We are about to begin the yearly journey of the Jewish fall holidays, examining the choices we continually make and the way our choices have worked out for us in the past year. The last month of the Jewish year, Elul, is bracketed by Torah portions from Deuteronomy that are famously about choice. At the beginning of Re’ei (See), Moses says to us, the people of Israel,
“See, I give you today a blessing and a curse.
The blessing, if you listen to the mitzvot of your God that I command you today.
And the curse if you don’t obey or listen.”
On the surface, this seems like a simple restatement of the central message that is repeated all through Deuteronomy: Do mitzvot, (commanded acts), get goodies; commit aveirot (sins), and get punished. If you do good, you will be blessed; if you do evil, you will be cursed. It is this famed Deuteronomic covenant that lies at the heart of the Torah’s understanding of ethics, the quid pro quo of actions and consequences.
But commentator Nechama Liebowitz points out that in Re’ei, these are not really two parallel “ifs”, “blessing if you listen, curse if you do not,” though most translations hide that fact. The Torah uses two different Hebrew words: “et habracha asher tishm’u”, “v’haklalla im-lo tishm’u”. That is, the blessing, because you listen, and the curse, if you do not.
The great Biblical commentator Rashi comments that, “The curse is written in the conditional, and the blessing in the declarative.” That is, the blessing of God is definite, while the curse is only a possibility. You will be blessed when you follow God’s commandments; you might be cursed if you violate them.
This means that God actually gives us a line of credit, a mitzvah equity loan if you will, and we can borrow blessing on the speculation that we will likely do mitzvot. It seems like a good deal for us, but not necessarily a good one for God. God gives us a blessing cushion, a kind of allowance we get to use up, in the hope that we will pay it back — not forward — through our actions. (We can assume that this blessing borrowing will not cause a sub-prime blessing crisis in the financial markets on high …)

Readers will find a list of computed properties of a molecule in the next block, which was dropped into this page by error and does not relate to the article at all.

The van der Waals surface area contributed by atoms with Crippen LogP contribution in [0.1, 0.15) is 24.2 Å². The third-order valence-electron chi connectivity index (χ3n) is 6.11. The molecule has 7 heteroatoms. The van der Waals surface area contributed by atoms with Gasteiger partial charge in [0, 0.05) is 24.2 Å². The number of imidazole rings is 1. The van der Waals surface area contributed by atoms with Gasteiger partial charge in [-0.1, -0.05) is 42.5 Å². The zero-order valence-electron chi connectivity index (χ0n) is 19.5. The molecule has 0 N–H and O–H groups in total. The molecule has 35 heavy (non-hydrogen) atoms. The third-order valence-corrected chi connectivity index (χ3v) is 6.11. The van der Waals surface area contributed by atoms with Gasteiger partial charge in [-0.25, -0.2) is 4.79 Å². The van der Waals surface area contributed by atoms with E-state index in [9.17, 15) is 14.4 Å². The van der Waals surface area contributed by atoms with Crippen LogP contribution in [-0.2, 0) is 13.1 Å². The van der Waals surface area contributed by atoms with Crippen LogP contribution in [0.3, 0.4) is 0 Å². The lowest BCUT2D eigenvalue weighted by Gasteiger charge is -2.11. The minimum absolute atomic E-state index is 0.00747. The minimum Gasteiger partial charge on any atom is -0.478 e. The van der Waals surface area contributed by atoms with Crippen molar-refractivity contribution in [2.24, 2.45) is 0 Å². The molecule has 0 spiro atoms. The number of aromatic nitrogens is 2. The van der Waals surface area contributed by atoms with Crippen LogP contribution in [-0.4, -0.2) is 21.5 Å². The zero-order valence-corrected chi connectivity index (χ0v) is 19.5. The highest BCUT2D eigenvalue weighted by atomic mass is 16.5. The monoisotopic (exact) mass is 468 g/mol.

This is a comforting thought; we get blessings on the hope that we will do mitzvot. God rewards us and then hopes — prays? — that we act well. I rather like this image of God. It says that God wants us to succeed, and cares about us enough to loan us some goodness in advance to help our cause. Our sole responsibility is to learn to be good, to continue to choose the right course so that we will merit the blessings we already have received.
As we approach the season of teshuvah, the time of return, the Torah urges us to hope that God will always give us the benefit of the doubt. God is, in fact, extending us credit in advance to help us with our return to our best selves. All we must do is take advantage of the opportunity.
One lesson of this blessing loan is that we ought to feel gratitude for the latitude that God gives us. If we remember to feel grateful for the gifts we have received from God, then we’ll have the opportunity to act from those feelings of thanksgiving for what we have. All God asks is for us to return to following the ethical ways that the mitzvot outline for us, to seek to live as well as we possibly can. When we do that, we are, at least theoretically, simply repaying the many goodnesses we have already received.
We Jews specialize in kvetching (complaining), rather than kvelling (rejoicing). Here the Torah teaches us to begin this introspection with a note of gratitude instead of complaint. When we know that all we have comes from God, we may remember to work to perfect our ability to respond well to our lives. Then we can seek to make the best choices we can every day.
May it be our choice to embrace gratitude, and so find holiness and morality in the coming days of return. As the final Torah portion of Elul reminds us, “Choose life!” which means choosing ethical action and gratitude.
If we can manage that, then each of our lives may indeed be filled with the blessings that God will continue to freely give in the year 5776.
An early L’Shana Tovah Tikateivu v’Teichateimu — may you be written and sealed in the Book of Life for a good year of gratitude.
Rabbi Samuel M. Cohon is senior rabbi at Temple Emanu-El and host of “The Too Jewish Radio Show with Rabbi Sam Cohon and Friends.”